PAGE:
The final appellate authority is Hudson Contract Services Ltd v The Construction Industry Training Board  EWCA Civ 328. This was an appeal from the Administrative Court, and concerned whether the construction industry levy was applicable to self-employed people. Simler LJ, with whom Sir Jack Beatson and Underhill LJ agreed, gave the judgment in which she dismissed the appeal and upheld the decision of Lambert J below. That hearing was itself an appeal from the Employment Appeal Tribunal at first instance, which had held that Hudson was an employer for the purposes of the levy and dismissed its appeal from an assessment that had been performed.
Finally, we report a first instance decision, this being Lungowe v Vedanta Resources plc and Others  EWHC 749 (TCC), a decision of Fraser J. This is widespread litigation concerning alleged contamination of wide areas in Zambia from the world’s second biggest open cast mine, and claims in personal injury. The litigation already has something of a history. In Issue 6 of 2019 we reported the Supreme Court judgment which dismissed the appeals of the defendants on jurisdiction grounds. That judgment is Vedanta Resources plc v Lungowe  UKSC 90. The Court of Appeal decision at  EWCA Civ 1528 was therefore upheld. The Court of Appeal had dismissed the appeal by the parent company and owner of the Nchanga Copper Mine in Zambia from a decision of Coulson J (as he then was). He had held that the English court did have jurisdiction over a group tort claim in relation to the rural farming communities whose activities and health were said to be damaged by the environmental pollution from the mine. The instant decision concerns the next steps in that case, complicated by the involvement of another fi rm of solicitors (the well-known solicitors Leigh Day acting for the original claimants) and a whole new action with thousands of new claimants.
Fraser J was faced with conflicting positions by the different litigants, in particular whether a Group Litigation Order should be made, and competing arguments by the different sets of claimants’ legal teams about the way in which the court could or should order the case to proceed in terms of legal representation. He dealt at paragraphs 38 to 41 with the different principles that apply in group litigation in terms of whether different groups of litigants were entitled to be represented by separate counsel in group litigation. Having analysed both CPR Part 19, the relevant Practice Direction 19B and also the other cases where such situations had arisen, he held that they were not. This decision is also potentially notable as it was handed down on 27 March 2019 under what is called the Covid-19 Protocol, whereby rather than being handed down physically in open court, it was handed down by being sent to the parties by email and posted on bailii.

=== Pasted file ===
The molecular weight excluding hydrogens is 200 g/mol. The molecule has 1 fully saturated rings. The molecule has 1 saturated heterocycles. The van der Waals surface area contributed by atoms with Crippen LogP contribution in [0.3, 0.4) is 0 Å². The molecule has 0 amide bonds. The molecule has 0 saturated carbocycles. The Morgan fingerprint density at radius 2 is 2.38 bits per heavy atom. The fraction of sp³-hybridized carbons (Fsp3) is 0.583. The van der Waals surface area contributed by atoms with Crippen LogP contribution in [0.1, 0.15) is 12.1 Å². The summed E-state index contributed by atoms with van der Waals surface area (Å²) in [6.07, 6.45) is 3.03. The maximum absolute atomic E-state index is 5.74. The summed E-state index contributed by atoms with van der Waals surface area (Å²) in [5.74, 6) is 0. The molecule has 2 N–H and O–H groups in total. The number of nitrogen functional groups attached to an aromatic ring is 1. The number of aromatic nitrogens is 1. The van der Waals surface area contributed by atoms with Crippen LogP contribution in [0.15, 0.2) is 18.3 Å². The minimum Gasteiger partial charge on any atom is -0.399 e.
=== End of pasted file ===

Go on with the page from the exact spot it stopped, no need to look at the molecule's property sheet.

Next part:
About the Building Law Reports
Edited by members and former members of Atkin Chambers, the Building Law Reports are essential reading for legal professionals, construction industry professionals, law libraries and universities. Each report provides expert commentary on key judgments from the editors, including the substance of a case and its implications on past and future decisions.
Described as “the most established and authoritative construction law reports available”, they provide comprehensive coverage from the Technology and Construction Court, Court of Appeal, Supreme Court and other relevant jurisdictions worldwide, including Hong Kong, Australia and Singapore.
Consulting Editor: The Honourable Mr Justice Fraser